In his project to release the power of the false, Deleuze follows Nietzsche in identifying Platonism as the force, within Western thinking, that seeks to elevate the true at the expense of the false. Characterised as the theory of Ideas, Platonism understands that the essence of a thing resides in its Idea, its essential nature, which exists beyond the physical. Things that we see are, in varying degrees, images or copies of their otherworldly original. At the beginning of his essay “Plato and the Simulacrum,” Gilles Deleuze quotes Nietzsche’s claim that the task of future philosophy will be nothing less than the “overthrow of Platonism.”
Yet, rather than subverting this Platonic “world of essence and appearance,” Deleuze maintains that Nietzsche’s call is aimed at tracking down its motivation. This, he finds, is in its “will to select, to sort out,” by distinguishing between the “thing itself” and its images. In this sense the theory of Ideas is a process of division, through which the claim of images to truthfulness are ranked in order, from the true copy to the false image, the simulacrum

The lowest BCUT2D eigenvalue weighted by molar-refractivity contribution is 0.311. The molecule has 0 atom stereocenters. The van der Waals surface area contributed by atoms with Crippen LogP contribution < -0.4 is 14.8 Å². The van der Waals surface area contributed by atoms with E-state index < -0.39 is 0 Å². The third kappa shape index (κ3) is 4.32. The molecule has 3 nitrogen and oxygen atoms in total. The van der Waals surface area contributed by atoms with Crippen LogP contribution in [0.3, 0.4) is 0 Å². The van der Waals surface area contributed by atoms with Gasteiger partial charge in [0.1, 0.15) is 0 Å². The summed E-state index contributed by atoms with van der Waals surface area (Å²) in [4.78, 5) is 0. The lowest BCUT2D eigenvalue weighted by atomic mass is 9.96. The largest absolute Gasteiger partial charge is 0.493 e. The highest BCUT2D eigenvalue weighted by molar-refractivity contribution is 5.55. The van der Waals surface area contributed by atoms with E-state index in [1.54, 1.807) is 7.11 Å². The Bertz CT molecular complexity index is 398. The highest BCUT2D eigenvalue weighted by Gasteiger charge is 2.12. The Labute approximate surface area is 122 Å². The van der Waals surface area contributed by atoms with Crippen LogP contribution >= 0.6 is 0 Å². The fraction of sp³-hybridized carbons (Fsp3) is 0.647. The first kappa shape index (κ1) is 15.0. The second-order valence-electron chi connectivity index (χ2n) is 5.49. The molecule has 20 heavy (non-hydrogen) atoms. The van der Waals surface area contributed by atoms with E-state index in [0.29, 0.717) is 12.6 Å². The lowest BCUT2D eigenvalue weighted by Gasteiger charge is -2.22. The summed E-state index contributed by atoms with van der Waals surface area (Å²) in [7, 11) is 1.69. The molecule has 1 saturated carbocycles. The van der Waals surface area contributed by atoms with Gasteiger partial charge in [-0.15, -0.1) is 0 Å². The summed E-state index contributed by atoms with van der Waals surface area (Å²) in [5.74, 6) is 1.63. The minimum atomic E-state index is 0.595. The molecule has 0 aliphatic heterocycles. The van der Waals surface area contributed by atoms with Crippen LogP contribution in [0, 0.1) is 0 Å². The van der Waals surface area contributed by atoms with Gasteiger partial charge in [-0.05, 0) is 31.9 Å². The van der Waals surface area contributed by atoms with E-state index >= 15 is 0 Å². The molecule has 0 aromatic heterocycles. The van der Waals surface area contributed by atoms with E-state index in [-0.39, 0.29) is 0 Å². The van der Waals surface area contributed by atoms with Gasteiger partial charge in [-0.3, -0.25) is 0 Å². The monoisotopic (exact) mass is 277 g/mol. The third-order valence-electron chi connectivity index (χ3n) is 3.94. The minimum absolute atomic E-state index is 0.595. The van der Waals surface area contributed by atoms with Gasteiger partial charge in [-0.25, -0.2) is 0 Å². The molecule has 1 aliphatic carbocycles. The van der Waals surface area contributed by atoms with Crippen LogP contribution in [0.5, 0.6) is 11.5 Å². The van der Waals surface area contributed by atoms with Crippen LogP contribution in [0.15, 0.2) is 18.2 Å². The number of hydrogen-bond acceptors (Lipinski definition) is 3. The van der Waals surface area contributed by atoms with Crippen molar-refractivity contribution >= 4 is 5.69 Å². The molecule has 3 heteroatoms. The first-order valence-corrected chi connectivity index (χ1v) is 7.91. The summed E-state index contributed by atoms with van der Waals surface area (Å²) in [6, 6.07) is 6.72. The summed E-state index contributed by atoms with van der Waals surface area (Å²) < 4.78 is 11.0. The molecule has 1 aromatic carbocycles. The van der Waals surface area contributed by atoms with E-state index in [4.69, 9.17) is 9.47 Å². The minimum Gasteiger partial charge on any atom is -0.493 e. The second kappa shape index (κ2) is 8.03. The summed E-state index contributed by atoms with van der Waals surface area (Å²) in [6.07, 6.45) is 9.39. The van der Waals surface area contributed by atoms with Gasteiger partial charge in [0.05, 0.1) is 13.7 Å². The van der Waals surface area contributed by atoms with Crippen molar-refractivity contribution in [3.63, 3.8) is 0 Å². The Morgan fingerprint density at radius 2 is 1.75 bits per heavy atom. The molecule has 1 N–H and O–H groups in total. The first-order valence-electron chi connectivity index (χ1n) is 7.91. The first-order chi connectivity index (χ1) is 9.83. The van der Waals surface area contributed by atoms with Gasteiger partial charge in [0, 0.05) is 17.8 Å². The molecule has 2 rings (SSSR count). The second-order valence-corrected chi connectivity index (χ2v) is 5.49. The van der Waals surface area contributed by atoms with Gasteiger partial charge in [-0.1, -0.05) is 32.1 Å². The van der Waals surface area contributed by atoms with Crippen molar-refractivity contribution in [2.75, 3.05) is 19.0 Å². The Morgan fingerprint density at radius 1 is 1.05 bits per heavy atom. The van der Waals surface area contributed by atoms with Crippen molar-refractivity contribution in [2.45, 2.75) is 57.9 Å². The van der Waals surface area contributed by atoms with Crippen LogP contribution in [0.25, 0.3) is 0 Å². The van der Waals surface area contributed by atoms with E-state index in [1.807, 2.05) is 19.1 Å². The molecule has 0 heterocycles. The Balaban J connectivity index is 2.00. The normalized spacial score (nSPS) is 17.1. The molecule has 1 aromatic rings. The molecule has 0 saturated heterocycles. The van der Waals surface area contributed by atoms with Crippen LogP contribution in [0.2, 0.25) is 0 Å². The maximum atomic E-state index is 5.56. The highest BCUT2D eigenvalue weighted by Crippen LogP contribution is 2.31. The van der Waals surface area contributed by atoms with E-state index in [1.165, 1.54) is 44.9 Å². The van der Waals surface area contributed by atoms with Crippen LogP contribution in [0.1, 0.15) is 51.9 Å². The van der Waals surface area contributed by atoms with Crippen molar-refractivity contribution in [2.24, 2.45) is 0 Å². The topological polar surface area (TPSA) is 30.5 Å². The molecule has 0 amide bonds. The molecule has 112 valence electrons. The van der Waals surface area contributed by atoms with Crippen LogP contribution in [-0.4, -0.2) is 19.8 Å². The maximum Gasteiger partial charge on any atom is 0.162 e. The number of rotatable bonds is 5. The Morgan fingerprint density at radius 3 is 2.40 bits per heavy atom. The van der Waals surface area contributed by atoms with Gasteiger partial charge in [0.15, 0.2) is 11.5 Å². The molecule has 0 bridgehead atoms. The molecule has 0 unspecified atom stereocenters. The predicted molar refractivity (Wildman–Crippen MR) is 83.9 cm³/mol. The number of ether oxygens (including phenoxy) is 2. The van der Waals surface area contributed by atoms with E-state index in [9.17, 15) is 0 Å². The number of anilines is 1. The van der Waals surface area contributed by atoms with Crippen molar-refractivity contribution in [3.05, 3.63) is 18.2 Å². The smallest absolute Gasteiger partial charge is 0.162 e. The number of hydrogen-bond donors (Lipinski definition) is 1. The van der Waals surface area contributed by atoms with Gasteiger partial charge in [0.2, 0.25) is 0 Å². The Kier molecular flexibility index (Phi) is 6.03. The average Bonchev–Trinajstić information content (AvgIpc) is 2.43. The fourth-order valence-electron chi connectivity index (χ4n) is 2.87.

The Platonic Idea enables a judgement of the degree to which an image possesses the quality of the original. Distinguishing between the rightful claimant to truthfulness, the model or copy, and that which has only the semblance of truthfulness, the simulacrum. The truthful image will resemble the idea, while the simulacrum will have a semblance “ever corrupted by dissemblance.”
Thus the motive of Platonism is to ensure the triumph of the true copies and and to repress the simulacra, false images, “keeping them chained in the depths” (48).